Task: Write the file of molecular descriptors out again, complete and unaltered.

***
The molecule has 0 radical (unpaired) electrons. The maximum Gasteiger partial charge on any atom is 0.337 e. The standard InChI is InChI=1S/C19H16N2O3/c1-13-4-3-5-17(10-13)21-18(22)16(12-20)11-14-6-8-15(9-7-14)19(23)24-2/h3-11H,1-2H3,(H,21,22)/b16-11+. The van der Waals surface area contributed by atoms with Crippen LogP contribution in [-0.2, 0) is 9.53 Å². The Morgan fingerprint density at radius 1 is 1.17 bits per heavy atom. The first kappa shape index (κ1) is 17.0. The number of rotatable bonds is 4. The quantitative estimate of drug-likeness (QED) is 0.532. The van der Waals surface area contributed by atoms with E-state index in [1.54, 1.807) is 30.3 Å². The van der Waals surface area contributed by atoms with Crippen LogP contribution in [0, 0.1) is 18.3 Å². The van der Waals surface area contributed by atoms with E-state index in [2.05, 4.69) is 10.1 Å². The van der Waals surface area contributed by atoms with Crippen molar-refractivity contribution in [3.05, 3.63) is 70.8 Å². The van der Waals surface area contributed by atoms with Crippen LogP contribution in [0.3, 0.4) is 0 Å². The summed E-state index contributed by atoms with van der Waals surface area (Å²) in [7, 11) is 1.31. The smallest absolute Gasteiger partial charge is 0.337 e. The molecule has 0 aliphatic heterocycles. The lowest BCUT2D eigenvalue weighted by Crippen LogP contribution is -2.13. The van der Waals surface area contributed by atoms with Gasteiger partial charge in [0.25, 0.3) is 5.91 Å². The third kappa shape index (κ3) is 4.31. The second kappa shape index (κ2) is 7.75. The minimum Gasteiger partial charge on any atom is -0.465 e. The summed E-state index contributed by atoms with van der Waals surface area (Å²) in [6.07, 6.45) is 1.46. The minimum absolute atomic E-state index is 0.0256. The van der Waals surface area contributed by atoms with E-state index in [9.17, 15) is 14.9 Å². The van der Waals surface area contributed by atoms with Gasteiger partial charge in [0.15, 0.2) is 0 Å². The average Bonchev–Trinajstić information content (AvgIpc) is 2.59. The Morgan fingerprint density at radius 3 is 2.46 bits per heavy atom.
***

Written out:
The molecule has 0 radical (unpaired) electrons. The maximum Gasteiger partial charge on any atom is 0.337 e. The standard InChI is InChI=1S/C19H16N2O3/c1-13-4-3-5-17(10-13)21-18(22)16(12-20)11-14-6-8-15(9-7-14)19(23)24-2/h3-11H,1-2H3,(H,21,22)/b16-11+. The van der Waals surface area contributed by atoms with Crippen LogP contribution in [-0.2, 0) is 9.53 Å². The Morgan fingerprint density at radius 1 is 1.17 bits per heavy atom. The first kappa shape index (κ1) is 17.0. The number of rotatable bonds is 4. The quantitative estimate of drug-likeness (QED) is 0.532. The van der Waals surface area contributed by atoms with E-state index in [1.54, 1.807) is 30.3 Å². The van der Waals surface area contributed by atoms with Crippen LogP contribution in [0, 0.1) is 18.3 Å². The van der Waals surface area contributed by atoms with E-state index in [2.05, 4.69) is 10.1 Å². The van der Waals surface area contributed by atoms with Crippen molar-refractivity contribution in [3.05, 3.63) is 70.8 Å². The van der Waals surface area contributed by atoms with Crippen LogP contribution in [0.3, 0.4) is 0 Å². The summed E-state index contributed by atoms with van der Waals surface area (Å²) in [7, 11) is 1.31. The smallest absolute Gasteiger partial charge is 0.337 e. The molecule has 0 aliphatic heterocycles. The lowest BCUT2D eigenvalue weighted by Crippen LogP contribution is -2.13. The van der Waals surface area contributed by atoms with Gasteiger partial charge in [0.25, 0.3) is 5.91 Å². The third kappa shape index (κ3) is 4.31. The second kappa shape index (κ2) is 7.75. The minimum Gasteiger partial charge on any atom is -0.465 e. The summed E-state index contributed by atoms with van der Waals surface area (Å²) in [6.07, 6.45) is 1.46. The minimum absolute atomic E-state index is 0.0256. The van der Waals surface area contributed by atoms with E-state index in [9.17, 15) is 14.9 Å². The van der Waals surface area contributed by atoms with Gasteiger partial charge in [0.15, 0.2) is 0 Å². The average Bonchev–Trinajstić information content (AvgIpc) is 2.59. The Morgan fingerprint density at radius 3 is 2.46 bits per heavy atom.